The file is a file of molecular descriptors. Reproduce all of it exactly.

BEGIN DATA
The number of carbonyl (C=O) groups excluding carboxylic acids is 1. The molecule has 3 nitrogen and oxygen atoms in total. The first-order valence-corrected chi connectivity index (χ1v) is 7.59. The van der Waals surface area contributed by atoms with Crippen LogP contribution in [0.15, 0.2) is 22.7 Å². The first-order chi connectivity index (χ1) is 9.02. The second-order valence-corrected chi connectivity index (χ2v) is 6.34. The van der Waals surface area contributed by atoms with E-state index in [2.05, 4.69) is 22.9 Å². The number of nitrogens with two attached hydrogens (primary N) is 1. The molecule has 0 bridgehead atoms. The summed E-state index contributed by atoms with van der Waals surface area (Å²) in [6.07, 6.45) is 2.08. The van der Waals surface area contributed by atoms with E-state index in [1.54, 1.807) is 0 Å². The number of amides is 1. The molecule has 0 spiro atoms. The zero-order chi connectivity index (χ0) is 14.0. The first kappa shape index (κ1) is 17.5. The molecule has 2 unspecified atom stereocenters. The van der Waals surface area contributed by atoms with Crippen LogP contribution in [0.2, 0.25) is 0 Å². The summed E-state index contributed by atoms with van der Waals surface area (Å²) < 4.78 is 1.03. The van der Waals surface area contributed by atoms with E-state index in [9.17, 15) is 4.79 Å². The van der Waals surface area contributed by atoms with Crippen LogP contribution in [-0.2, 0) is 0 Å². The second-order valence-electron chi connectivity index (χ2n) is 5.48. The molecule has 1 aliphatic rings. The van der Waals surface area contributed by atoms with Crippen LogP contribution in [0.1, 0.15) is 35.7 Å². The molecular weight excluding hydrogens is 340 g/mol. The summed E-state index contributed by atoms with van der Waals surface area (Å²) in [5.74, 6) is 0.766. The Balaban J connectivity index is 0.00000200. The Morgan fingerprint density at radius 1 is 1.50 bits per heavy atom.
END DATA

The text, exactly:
The number of carbonyl (C=O) groups excluding carboxylic acids is 1. The molecule has 3 nitrogen and oxygen atoms in total. The first-order valence-corrected chi connectivity index (χ1v) is 7.59. The van der Waals surface area contributed by atoms with Crippen LogP contribution in [0.15, 0.2) is 22.7 Å². The first-order chi connectivity index (χ1) is 9.02. The second-order valence-corrected chi connectivity index (χ2v) is 6.34. The van der Waals surface area contributed by atoms with E-state index in [2.05, 4.69) is 22.9 Å². The number of nitrogens with two attached hydrogens (primary N) is 1. The molecule has 0 bridgehead atoms. The summed E-state index contributed by atoms with van der Waals surface area (Å²) in [6.07, 6.45) is 2.08. The van der Waals surface area contributed by atoms with E-state index in [1.54, 1.807) is 0 Å². The number of amides is 1. The molecule has 0 spiro atoms. The zero-order chi connectivity index (χ0) is 14.0. The first kappa shape index (κ1) is 17.5. The molecule has 2 unspecified atom stereocenters. The van der Waals surface area contributed by atoms with Crippen LogP contribution in [0.2, 0.25) is 0 Å². The summed E-state index contributed by atoms with van der Waals surface area (Å²) < 4.78 is 1.03. The van der Waals surface area contributed by atoms with E-state index in [9.17, 15) is 4.79 Å². The van der Waals surface area contributed by atoms with Crippen LogP contribution in [-0.2, 0) is 0 Å². The second-order valence-electron chi connectivity index (χ2n) is 5.48. The molecule has 1 aliphatic rings. The van der Waals surface area contributed by atoms with Crippen LogP contribution in [0.1, 0.15) is 35.7 Å². The molecular weight excluding hydrogens is 340 g/mol. The summed E-state index contributed by atoms with van der Waals surface area (Å²) in [5.74, 6) is 0.766. The Balaban J connectivity index is 0.00000200. The Morgan fingerprint density at radius 1 is 1.50 bits per heavy atom.